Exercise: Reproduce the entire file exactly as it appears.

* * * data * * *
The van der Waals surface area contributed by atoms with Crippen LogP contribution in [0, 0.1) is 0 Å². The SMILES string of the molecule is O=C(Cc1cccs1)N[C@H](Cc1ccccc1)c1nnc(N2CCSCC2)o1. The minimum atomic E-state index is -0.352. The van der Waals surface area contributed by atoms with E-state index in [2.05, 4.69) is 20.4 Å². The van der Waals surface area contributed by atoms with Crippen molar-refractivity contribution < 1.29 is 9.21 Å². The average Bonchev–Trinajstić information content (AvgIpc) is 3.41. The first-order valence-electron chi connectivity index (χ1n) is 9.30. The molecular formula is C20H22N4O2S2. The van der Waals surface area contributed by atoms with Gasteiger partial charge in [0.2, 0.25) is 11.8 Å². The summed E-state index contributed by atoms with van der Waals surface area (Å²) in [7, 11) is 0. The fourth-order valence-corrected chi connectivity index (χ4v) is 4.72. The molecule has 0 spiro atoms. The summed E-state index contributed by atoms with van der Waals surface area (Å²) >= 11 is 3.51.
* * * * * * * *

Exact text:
The van der Waals surface area contributed by atoms with Crippen LogP contribution in [0, 0.1) is 0 Å². The SMILES string of the molecule is O=C(Cc1cccs1)N[C@H](Cc1ccccc1)c1nnc(N2CCSCC2)o1. The minimum atomic E-state index is -0.352. The van der Waals surface area contributed by atoms with E-state index in [2.05, 4.69) is 20.4 Å². The van der Waals surface area contributed by atoms with Crippen molar-refractivity contribution < 1.29 is 9.21 Å². The average Bonchev–Trinajstić information content (AvgIpc) is 3.41. The first-order valence-electron chi connectivity index (χ1n) is 9.30. The molecular formula is C20H22N4O2S2. The van der Waals surface area contributed by atoms with Gasteiger partial charge in [0.2, 0.25) is 11.8 Å². The summed E-state index contributed by atoms with van der Waals surface area (Å²) in [7, 11) is 0. The fourth-order valence-corrected chi connectivity index (χ4v) is 4.72. The molecule has 0 spiro atoms. The summed E-state index contributed by atoms with van der Waals surface area (Å²) >= 11 is 3.51.